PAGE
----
This Florida Public School Principal Is Into Forcing Patriotism At Athletic Events
This time, a Florida public school principal threatened to remove students from school-sponsored sporting events if they choose not to stand for the National Anthem.
“You will stand and you will stay quiet, if you don’t, you are going to be sent home and you’re not going to have a refund of your ticket price,” Lely High School Principal Ryan Nemeth said in a video, according to an NBC 2 report. “It’s something that I’m very passionate about and something we are going to do.”
Nemeth obviously feels strongly about this issue, but that doesn’t mean he can force others to adopt his view. People who choose not to stand probably feel passionate about their form of protest as well. I can’t stress enough that we don’t force the perceived version of patriotism in this country, and that distinguishes our freedom for the better.
Some were quick to challenge authority, as one student and basketball player, Adrianas Pena, told NBC 2 that Nemeth “shouldn’t be ejecting people just because they don’t wanna stand. Everybody has their voice to say something with it.”
This type of threat, especially from taxpayer-funded schools like Lely High, is unacceptable. The explanation for the video is even more irking.
This should always be voluntary.
On Thursday, Greg Turchetta, a spokesman for the Collier County school district said that the video was “taken out of context” because it came after students were “disruptive” during the anthem at a volleyball game.
Really, though? Is the school district really trying to argue that a warning that says “stand for the national anthem or get ejected from the game” is ambiguous and can be taken out of context? Really?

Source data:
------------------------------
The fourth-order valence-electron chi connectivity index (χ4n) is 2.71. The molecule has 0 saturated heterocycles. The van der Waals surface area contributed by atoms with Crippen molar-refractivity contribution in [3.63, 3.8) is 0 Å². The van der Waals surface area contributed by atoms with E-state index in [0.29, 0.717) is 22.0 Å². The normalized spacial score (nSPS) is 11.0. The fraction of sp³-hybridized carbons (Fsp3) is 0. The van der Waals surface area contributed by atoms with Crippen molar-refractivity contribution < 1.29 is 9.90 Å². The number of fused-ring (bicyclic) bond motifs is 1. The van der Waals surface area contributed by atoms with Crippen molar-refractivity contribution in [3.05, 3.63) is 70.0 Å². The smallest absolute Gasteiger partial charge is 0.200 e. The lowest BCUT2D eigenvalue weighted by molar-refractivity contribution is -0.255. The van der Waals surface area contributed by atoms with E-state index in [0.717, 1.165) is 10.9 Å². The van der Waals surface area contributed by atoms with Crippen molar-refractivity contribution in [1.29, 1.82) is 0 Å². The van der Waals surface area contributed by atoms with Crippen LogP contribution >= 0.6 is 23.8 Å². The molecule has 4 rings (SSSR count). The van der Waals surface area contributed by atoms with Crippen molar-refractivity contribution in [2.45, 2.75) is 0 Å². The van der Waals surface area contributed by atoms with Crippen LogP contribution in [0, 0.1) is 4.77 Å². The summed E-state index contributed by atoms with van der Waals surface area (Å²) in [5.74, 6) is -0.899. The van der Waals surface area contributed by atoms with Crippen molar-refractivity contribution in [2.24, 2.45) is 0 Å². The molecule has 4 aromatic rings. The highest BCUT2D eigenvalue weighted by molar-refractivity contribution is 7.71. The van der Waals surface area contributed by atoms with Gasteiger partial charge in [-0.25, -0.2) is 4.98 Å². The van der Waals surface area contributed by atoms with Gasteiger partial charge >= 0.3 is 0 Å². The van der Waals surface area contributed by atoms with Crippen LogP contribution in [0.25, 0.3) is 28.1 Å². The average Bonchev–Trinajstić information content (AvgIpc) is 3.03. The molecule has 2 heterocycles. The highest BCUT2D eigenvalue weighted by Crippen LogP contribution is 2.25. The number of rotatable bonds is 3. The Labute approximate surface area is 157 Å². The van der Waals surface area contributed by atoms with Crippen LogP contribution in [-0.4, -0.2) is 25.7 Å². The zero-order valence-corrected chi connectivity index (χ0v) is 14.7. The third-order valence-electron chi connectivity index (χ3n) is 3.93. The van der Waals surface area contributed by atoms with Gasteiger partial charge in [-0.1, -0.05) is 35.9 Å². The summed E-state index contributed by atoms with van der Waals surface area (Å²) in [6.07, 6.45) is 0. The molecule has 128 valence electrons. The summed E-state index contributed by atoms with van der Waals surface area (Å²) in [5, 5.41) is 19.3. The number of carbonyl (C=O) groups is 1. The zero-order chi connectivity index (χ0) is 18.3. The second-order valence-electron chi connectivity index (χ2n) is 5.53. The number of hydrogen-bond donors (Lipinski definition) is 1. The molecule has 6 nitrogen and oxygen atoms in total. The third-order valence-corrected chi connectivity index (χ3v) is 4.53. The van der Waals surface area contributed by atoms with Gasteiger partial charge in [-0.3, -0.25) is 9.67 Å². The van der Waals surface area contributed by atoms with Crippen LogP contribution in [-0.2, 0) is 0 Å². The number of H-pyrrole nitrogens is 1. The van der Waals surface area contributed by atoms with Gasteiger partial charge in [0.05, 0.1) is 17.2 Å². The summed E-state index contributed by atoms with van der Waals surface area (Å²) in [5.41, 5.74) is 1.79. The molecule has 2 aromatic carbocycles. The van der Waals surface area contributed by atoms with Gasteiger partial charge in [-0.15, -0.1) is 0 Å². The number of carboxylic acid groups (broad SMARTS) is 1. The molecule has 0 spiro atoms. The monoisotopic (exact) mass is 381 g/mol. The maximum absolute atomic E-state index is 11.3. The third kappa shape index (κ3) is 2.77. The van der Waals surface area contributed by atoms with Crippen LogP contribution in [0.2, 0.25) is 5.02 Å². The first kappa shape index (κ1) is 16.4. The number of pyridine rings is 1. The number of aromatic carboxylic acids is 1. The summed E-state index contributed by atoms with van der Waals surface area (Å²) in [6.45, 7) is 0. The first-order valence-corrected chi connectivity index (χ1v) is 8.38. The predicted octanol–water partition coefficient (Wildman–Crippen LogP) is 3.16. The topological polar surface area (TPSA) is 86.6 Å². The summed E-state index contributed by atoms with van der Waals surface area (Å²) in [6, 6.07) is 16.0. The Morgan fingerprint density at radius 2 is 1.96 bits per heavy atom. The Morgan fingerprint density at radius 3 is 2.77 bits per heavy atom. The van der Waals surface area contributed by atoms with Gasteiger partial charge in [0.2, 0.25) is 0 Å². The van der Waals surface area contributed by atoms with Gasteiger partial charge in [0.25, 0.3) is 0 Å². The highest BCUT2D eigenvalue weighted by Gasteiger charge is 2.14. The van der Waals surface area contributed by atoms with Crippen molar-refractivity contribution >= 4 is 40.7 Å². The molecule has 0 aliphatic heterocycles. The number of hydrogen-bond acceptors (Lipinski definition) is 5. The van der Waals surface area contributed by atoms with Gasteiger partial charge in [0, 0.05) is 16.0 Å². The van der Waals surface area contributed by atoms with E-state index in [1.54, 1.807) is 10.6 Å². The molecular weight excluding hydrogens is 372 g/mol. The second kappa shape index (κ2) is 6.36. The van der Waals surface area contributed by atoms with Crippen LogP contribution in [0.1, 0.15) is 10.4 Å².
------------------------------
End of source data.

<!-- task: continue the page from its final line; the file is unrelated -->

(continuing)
“They may have been laughing and joking, you know, it’s the beginning of an athletic competition,” Truchetta said. “They just came in, I’ve seen it sometimes when people don’t even realize what’s going on… oh the anthem is on, and they might have been slow to react to it.”
Let’s say that’s the case – students were chatting and didn’t even realize the anthem was being played. Surely there were other ways to deal with that than a grown man making a video trying to force every student to be a minion. And if some students made a conscious decision not to take part, they have that right. The Supreme Court ruled in 1943 that if students have a religious- or conscience-based objection to reciting the Pledge of Allegiance, they could opt out. The same rules would surely apply to the National Anthem.
Unfortunately, Truchetta doesn’t think the Constitution applies to minors, since apparently, students can only protest during the anthem if they have written permission from their parents and if their protest is a silent or “peaceful” one. (This is ironic since the video was inspired by Kaepernick’s peaceful protest, but by all means)
I think Fort Myers attorney Michael Noone said it best when he told a local TV station: “I don’t recall anywhere in the Constitution where it says that your freedom of speech rights come into effect when you turn 18.”
I don’t recall that either.